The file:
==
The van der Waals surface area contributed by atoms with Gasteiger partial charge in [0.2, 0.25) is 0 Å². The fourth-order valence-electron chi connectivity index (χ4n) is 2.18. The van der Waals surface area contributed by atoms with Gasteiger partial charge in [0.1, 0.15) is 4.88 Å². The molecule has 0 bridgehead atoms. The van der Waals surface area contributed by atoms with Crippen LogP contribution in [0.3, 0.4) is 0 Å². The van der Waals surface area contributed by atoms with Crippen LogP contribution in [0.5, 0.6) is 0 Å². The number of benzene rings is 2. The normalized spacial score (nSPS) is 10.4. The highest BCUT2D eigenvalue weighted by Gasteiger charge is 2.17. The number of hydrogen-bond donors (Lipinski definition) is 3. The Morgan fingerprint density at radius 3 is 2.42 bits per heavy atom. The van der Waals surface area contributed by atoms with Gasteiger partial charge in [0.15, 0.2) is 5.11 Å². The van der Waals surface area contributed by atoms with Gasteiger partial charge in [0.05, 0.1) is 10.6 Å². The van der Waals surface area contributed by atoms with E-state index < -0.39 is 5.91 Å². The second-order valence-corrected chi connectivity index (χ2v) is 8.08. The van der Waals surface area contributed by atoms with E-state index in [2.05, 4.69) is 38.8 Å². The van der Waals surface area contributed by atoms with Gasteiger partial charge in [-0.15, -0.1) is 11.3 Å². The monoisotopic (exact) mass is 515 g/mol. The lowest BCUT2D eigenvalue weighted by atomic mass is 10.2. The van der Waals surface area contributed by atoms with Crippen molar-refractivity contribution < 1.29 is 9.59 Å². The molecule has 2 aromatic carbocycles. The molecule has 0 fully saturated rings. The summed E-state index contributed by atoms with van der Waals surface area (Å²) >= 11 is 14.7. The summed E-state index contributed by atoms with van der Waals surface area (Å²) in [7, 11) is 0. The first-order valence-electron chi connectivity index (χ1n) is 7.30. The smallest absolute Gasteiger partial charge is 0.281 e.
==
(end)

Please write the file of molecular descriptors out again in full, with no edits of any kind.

The van der Waals surface area contributed by atoms with Gasteiger partial charge in [0.2, 0.25) is 0 Å². The fourth-order valence-electron chi connectivity index (χ4n) is 2.18. The van der Waals surface area contributed by atoms with Gasteiger partial charge in [0.1, 0.15) is 4.88 Å². The molecule has 0 bridgehead atoms. The van der Waals surface area contributed by atoms with Crippen LogP contribution in [0.3, 0.4) is 0 Å². The van der Waals surface area contributed by atoms with Crippen LogP contribution in [0.5, 0.6) is 0 Å². The number of benzene rings is 2. The normalized spacial score (nSPS) is 10.4. The highest BCUT2D eigenvalue weighted by Gasteiger charge is 2.17. The number of hydrogen-bond donors (Lipinski definition) is 3. The Morgan fingerprint density at radius 3 is 2.42 bits per heavy atom. The van der Waals surface area contributed by atoms with Gasteiger partial charge in [0.15, 0.2) is 5.11 Å². The van der Waals surface area contributed by atoms with Gasteiger partial charge in [0.05, 0.1) is 10.6 Å². The van der Waals surface area contributed by atoms with E-state index < -0.39 is 5.91 Å². The second-order valence-corrected chi connectivity index (χ2v) is 8.08. The van der Waals surface area contributed by atoms with E-state index in [2.05, 4.69) is 38.8 Å². The van der Waals surface area contributed by atoms with Gasteiger partial charge in [-0.15, -0.1) is 11.3 Å². The monoisotopic (exact) mass is 515 g/mol. The lowest BCUT2D eigenvalue weighted by atomic mass is 10.2. The van der Waals surface area contributed by atoms with Crippen molar-refractivity contribution < 1.29 is 9.59 Å². The molecule has 2 aromatic carbocycles. The molecule has 0 fully saturated rings. The summed E-state index contributed by atoms with van der Waals surface area (Å²) >= 11 is 14.7. The summed E-state index contributed by atoms with van der Waals surface area (Å²) in [7, 11) is 0. The first-order valence-electron chi connectivity index (χ1n) is 7.30. The smallest absolute Gasteiger partial charge is 0.281 e.